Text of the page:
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‘Lunatics’ No Longer Welcome in U.S. Code
Posted at 6:47 p.m. on Dec. 5, 2012
Rep. Louie Gohmert, R-Texas, would like you to believe he is a lone wolf in a legislative branch filled with sheep.
On Wednesday, the House passed the 21st Century Language Act, which would “strike the word ‘lunatic’ from federal law.”
The bill was passed in both chambers with unanimous approval. Well, almost: Gohmert, the lone-wolf lawmaker, voted against striking the pejorative from the U.S. Code.
“Not only should we not eliminate the word ‘lunatic’ from federal law when the most pressing issue of the day is saving our country from bankruptcy,” he told HOH in an email, “we should use the word to describe the people who want to continue with business as usual in Washington.”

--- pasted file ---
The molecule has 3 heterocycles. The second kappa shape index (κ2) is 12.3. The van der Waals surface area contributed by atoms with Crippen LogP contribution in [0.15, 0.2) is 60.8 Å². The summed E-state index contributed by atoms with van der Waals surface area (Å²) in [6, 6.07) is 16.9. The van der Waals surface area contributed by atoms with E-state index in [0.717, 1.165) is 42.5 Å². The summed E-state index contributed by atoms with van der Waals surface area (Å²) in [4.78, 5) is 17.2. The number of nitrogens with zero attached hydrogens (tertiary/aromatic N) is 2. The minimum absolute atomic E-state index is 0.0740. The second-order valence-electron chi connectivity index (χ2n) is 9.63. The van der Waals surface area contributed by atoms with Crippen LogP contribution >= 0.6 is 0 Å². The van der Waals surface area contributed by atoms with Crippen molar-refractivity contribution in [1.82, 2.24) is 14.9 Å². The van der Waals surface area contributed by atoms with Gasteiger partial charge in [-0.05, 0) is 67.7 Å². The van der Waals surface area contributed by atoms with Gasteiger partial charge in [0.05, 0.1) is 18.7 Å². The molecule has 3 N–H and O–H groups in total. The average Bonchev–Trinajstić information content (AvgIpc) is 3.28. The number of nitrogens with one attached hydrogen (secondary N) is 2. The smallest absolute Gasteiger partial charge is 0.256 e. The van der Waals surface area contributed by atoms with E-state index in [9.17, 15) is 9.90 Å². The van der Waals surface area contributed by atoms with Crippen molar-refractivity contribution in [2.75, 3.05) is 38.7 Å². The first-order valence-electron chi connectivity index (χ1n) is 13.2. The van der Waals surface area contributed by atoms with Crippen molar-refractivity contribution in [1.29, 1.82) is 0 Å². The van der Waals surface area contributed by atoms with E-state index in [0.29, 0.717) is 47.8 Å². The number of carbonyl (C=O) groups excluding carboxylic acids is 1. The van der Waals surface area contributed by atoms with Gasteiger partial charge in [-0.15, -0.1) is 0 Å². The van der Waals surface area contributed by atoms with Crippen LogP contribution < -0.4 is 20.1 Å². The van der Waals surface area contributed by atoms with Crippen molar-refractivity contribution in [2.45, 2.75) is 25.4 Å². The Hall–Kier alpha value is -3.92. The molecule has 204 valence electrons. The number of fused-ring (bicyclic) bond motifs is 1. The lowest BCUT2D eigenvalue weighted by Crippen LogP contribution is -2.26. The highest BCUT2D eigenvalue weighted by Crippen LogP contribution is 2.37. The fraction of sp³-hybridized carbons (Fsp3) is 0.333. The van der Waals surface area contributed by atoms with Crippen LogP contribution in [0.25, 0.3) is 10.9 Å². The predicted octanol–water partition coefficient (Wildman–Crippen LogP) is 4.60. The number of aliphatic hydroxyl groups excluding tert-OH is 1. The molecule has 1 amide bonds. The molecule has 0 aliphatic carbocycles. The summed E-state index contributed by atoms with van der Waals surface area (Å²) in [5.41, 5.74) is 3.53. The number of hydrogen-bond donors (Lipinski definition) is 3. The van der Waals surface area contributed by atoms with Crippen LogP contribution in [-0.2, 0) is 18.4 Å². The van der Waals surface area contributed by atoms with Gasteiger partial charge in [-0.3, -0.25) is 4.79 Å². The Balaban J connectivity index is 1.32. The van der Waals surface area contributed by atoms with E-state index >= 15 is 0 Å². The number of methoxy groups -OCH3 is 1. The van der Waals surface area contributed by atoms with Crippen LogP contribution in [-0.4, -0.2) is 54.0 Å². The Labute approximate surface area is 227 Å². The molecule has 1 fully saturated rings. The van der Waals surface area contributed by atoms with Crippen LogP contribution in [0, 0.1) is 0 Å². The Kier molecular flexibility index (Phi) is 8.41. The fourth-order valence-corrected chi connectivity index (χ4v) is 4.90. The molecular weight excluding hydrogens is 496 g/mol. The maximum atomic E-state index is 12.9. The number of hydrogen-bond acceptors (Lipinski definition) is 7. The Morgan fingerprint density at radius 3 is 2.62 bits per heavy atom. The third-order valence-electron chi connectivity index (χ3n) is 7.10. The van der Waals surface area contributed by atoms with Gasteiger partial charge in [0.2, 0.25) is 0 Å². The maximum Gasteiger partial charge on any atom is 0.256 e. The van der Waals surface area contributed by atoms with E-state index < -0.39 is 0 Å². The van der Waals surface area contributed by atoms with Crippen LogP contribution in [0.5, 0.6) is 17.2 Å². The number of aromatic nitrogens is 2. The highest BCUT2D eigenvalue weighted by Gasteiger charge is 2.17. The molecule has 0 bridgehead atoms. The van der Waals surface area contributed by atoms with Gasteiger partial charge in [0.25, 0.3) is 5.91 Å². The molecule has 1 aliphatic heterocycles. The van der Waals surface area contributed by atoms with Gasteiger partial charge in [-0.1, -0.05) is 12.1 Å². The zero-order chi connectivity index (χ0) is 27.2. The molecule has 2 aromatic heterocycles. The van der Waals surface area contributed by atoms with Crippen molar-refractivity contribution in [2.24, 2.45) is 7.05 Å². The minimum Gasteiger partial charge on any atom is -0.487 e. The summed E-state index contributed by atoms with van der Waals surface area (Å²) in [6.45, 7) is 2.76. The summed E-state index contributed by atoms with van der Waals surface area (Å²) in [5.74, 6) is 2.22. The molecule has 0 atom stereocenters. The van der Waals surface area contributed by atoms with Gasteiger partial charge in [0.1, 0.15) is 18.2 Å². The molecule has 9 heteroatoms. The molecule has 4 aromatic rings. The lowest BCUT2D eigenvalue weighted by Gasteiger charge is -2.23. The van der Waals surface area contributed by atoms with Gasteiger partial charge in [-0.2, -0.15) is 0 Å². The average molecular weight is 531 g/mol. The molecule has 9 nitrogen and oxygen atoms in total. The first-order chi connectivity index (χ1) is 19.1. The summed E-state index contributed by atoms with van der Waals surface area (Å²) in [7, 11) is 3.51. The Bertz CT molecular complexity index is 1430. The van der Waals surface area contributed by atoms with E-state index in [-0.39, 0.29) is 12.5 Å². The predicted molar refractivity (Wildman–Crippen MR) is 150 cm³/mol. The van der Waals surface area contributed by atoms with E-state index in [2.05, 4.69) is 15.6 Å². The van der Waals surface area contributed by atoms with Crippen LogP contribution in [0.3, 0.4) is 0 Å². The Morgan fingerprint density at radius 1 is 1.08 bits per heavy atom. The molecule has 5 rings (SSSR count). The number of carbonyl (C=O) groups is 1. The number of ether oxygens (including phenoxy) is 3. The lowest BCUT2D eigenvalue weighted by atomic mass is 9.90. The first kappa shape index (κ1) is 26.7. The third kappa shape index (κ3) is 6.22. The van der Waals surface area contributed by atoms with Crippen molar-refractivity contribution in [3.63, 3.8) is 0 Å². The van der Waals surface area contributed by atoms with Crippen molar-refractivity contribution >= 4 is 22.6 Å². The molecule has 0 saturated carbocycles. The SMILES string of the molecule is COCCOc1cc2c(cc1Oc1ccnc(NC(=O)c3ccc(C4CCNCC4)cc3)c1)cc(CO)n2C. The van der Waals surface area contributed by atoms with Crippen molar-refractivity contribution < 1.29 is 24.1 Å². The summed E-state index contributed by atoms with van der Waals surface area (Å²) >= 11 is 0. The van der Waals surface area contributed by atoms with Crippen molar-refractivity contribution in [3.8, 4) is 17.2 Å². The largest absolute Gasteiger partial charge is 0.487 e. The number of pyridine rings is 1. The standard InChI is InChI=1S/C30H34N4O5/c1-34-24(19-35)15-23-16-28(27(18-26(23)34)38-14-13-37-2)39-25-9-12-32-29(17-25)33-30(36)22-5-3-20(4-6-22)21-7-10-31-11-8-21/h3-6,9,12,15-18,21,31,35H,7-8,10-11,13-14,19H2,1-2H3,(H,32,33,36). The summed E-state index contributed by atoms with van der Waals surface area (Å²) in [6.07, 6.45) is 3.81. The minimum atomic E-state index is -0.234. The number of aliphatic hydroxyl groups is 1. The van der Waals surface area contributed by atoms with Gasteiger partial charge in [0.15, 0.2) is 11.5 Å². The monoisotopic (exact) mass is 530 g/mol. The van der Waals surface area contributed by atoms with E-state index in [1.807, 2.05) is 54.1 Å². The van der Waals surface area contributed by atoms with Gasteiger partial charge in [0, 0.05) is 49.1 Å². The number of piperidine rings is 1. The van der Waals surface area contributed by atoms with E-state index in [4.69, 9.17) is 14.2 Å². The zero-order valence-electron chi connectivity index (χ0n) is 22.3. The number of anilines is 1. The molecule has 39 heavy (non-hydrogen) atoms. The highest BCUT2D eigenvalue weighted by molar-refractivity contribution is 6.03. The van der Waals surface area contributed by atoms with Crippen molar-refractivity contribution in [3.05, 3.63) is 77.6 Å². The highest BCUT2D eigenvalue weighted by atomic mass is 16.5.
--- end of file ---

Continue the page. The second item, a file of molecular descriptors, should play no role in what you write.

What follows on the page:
The issue that the bill, sponsored by Sens. Kent Conrad, D-N.D., and Michael D. Crapo, R-Idaho, attempts to address was brought to Conrad’s attention by one of his constituents. Changing language used to describe mental illness has widespread support, including from the Office of the Comptroller of the Currency.
Only Gohmert stood apart.
This isn’t his first time playing contrarian. The congressman made headlines in 2011 when he proposed legislation to make it legal for guns to be brought onto the House floor.
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